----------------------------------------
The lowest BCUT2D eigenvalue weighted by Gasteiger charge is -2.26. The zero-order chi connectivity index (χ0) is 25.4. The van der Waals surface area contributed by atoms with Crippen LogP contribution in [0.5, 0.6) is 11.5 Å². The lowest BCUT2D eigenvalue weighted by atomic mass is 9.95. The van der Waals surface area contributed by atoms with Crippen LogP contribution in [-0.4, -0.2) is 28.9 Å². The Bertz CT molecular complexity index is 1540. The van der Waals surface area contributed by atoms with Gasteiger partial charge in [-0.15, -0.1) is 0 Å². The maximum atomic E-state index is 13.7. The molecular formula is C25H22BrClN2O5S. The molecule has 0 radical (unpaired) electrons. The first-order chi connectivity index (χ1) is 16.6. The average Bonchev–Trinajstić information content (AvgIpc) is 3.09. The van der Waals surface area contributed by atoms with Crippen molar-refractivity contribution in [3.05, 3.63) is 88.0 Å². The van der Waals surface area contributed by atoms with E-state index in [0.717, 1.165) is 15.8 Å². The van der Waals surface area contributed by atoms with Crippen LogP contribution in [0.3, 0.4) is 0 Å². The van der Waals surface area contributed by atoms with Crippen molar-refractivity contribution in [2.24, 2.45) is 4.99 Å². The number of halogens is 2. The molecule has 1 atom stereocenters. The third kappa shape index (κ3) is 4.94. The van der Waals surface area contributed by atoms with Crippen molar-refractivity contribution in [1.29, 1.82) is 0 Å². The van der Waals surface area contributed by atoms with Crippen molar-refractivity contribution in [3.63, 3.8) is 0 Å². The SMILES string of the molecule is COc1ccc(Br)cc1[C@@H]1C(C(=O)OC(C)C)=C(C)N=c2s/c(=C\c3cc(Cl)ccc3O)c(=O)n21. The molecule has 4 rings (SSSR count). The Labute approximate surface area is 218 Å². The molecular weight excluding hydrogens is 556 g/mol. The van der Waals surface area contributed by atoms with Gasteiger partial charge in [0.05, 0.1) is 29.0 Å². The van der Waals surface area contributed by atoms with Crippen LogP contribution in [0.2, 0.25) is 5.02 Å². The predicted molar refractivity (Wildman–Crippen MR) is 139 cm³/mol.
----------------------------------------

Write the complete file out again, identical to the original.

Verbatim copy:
The lowest BCUT2D eigenvalue weighted by Gasteiger charge is -2.26. The zero-order chi connectivity index (χ0) is 25.4. The van der Waals surface area contributed by atoms with Crippen LogP contribution in [0.5, 0.6) is 11.5 Å². The lowest BCUT2D eigenvalue weighted by atomic mass is 9.95. The van der Waals surface area contributed by atoms with Crippen LogP contribution in [-0.4, -0.2) is 28.9 Å². The Bertz CT molecular complexity index is 1540. The van der Waals surface area contributed by atoms with Gasteiger partial charge in [-0.15, -0.1) is 0 Å². The maximum atomic E-state index is 13.7. The molecular formula is C25H22BrClN2O5S. The molecule has 0 radical (unpaired) electrons. The first-order chi connectivity index (χ1) is 16.6. The average Bonchev–Trinajstić information content (AvgIpc) is 3.09. The van der Waals surface area contributed by atoms with Crippen molar-refractivity contribution in [3.05, 3.63) is 88.0 Å². The van der Waals surface area contributed by atoms with E-state index in [0.717, 1.165) is 15.8 Å². The van der Waals surface area contributed by atoms with Crippen LogP contribution in [0.3, 0.4) is 0 Å². The van der Waals surface area contributed by atoms with Crippen molar-refractivity contribution in [2.24, 2.45) is 4.99 Å². The number of halogens is 2. The molecule has 1 atom stereocenters. The third kappa shape index (κ3) is 4.94. The van der Waals surface area contributed by atoms with Crippen molar-refractivity contribution in [1.29, 1.82) is 0 Å². The van der Waals surface area contributed by atoms with Crippen molar-refractivity contribution in [3.63, 3.8) is 0 Å². The SMILES string of the molecule is COc1ccc(Br)cc1[C@@H]1C(C(=O)OC(C)C)=C(C)N=c2s/c(=C\c3cc(Cl)ccc3O)c(=O)n21. The molecule has 4 rings (SSSR count). The Labute approximate surface area is 218 Å². The molecular weight excluding hydrogens is 556 g/mol. The van der Waals surface area contributed by atoms with Gasteiger partial charge in [0.05, 0.1) is 29.0 Å². The van der Waals surface area contributed by atoms with Crippen LogP contribution in [0.2, 0.25) is 5.02 Å². The predicted molar refractivity (Wildman–Crippen MR) is 139 cm³/mol.